Aus­tralian cit­i­zen­ship cri­sis deep­ens as eighth law­maker falls

Business World - - THE WORLD -

SYDNEY — The cit­i­zen­ship cri­sis en­gulf­ing Aus­tralian Prime Min­is­ter Mal­colm Turn­bull’s gov­ern­ment deep­ened on Tues­day as an eighth law­maker ex­ited par­lia­ment and the main op­po­si­tion party drafted in a high-pro­file can­di­date for a key by-elec­tion.

Mr. Turn­bull’s cen­ter- right gov­ern­ment has al­ready lost its ma­jor­ity in par­lia­ment, ac­count­ing for four of the eight law­mak­ers to be forced out or to re­sign from par­lia­ment in re­cent weeks be­cause they were dual cit­i­zens.

That sta­tus is banned un­der the Aus­tralian con­sti­tu­tion to pre­vent split al­le­giances.

Ad­her­ence to that rule in a coun­try where more than half the pop­u­la­tion of 24 mil­lion was ei­ther born over­seas or has a par­ent who was born over­seas has only come un­der the spot­light in the cur­rent cri­sis, with the High Court con­firm­ing a strict in­ter­pre­ta­tion of the law.

Jac­qui Lam­bie, an in­de­pen­dent and out­spo­ken se­na­tor for the is­land state of Tas­ma­nia, con­firmed on Tues­day that she was the eighth law­maker in a par­lia­ment of 226 to fall foul of the dual cit­i­zen­ship law, with po­lit­i­cal an­a­lysts warn­ing that sev­eral more are likely to fall.

The op­po­si­tion La­bor Party upped the stakes on Tues­day by an­nounc­ing it was putting for­ward for­mer state premier Kristina Ke­neally to con­test the seat va­cated by a law­maker in Mr. Turn­bull’s Lib­eral Party.

The by- elec­tion in the in­ner Sydney seat of Ben­ne­long, along with an­other one for the seat of for­mer Deputy Prime Min­is­ter Barn­aby Joyce, who was ejected by last month’s High Court rul­ing, will be key to restor­ing Mr. Turn­bull’s small ma­jor­ity in par­lia­ment. “This is a chance which I think a lot of peo­ple in Aus­tralia would like to have that has fallen to the peo­ple of Ben­ne­long to send a mes­sage against the dys­func­tion and the chaos of the cur­rent gov­ern­ment, the pol­icy paral­y­sis, the fail­ure of lead­er­ship,” La­bor leader Bill Shorten told re­porters on Tues­day.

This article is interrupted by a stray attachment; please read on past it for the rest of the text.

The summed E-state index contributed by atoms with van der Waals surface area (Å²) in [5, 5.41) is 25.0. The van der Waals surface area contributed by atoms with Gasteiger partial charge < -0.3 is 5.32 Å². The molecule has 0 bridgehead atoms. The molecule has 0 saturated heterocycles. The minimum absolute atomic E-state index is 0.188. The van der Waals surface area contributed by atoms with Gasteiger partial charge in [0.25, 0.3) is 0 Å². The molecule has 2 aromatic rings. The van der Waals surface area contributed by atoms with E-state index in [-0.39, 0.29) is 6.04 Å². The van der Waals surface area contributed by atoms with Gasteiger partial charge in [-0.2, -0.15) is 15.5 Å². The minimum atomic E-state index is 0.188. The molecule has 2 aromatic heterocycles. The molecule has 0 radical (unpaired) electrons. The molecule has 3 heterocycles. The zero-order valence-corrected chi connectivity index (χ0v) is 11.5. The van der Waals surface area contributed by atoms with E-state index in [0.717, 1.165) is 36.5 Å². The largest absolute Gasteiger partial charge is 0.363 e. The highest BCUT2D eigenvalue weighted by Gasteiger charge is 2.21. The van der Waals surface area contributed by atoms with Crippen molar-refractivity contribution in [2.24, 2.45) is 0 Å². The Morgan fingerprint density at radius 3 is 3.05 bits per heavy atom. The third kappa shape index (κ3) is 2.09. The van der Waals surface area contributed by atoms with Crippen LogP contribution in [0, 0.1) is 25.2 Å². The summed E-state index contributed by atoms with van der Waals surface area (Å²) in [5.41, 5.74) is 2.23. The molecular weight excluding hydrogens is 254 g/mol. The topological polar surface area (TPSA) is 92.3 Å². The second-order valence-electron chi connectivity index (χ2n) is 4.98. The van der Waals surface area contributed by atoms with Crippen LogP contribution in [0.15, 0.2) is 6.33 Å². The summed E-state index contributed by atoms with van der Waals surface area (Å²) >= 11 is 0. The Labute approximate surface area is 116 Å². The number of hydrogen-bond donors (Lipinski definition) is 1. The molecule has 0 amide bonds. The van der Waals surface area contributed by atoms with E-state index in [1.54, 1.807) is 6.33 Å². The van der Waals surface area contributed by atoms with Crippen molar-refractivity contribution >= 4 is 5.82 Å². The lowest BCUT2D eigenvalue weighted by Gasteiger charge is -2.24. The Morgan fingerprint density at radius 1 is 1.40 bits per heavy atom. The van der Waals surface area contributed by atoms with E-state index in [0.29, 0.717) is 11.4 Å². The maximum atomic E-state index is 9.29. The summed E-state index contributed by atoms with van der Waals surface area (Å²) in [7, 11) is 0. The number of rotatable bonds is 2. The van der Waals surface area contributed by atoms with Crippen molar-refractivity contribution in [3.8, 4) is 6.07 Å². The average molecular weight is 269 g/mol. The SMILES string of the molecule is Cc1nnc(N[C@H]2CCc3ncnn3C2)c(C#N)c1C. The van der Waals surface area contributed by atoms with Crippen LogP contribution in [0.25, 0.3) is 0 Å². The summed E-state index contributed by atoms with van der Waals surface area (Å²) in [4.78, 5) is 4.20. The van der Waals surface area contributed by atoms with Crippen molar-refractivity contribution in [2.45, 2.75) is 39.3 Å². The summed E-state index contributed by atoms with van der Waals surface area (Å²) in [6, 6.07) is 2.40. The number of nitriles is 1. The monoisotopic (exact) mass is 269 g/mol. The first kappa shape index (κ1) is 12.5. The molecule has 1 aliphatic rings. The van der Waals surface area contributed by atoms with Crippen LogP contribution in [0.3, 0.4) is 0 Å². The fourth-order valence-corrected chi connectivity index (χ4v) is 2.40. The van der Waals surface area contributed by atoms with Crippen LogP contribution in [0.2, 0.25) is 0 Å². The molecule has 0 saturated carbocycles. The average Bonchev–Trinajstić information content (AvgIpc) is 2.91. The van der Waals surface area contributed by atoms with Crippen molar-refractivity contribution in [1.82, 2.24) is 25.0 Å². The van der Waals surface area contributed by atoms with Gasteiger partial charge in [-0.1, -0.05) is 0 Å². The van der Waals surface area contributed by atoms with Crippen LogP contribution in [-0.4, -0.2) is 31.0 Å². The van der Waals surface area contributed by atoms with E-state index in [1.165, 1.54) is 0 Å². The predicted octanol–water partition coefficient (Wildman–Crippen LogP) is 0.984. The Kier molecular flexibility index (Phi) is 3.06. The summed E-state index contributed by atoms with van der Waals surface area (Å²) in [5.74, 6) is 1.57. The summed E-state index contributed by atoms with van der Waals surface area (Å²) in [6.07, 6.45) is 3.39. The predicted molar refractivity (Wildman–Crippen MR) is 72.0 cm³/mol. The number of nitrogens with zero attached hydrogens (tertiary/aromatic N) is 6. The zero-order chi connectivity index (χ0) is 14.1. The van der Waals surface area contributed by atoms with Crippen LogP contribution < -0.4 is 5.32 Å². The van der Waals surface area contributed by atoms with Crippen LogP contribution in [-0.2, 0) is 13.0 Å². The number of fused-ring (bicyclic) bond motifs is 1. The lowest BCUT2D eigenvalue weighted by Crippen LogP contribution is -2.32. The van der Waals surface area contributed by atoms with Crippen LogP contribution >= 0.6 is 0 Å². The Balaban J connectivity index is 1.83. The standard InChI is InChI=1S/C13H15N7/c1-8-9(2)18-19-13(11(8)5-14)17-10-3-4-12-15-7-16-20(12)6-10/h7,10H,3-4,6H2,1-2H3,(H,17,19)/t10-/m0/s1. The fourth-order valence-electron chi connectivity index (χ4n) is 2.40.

While Joyce is widely ex­pected to win back his safe ru­ral seat af­ter re­nounc­ing his New Zealand cit­i­zen­ship, the en­try of the pop­u­lar Ke­neally into the Sydney race has made that con­test far less cer­tain. Pre­vi­ously a safe con­ser­va­tive seat, it fell to the La­bor Party in 2007, be­fore the con­ser­va­tives won it back in 2010.

“Elec­tions are no­to­ri­ously volatile, any­thing is pos­si­ble,” said Ni­cholas Economou, a po­lit­i­cal sci­en­tist at Monash Univer­sity. “Vot­ers of­ten use by-elec­tions to give a sting­ing re­buke to a gov­ern­ment that’s at war with it­self and that’s what this gov­ern­ment is. It’s game on in Ben­ne­long.” —

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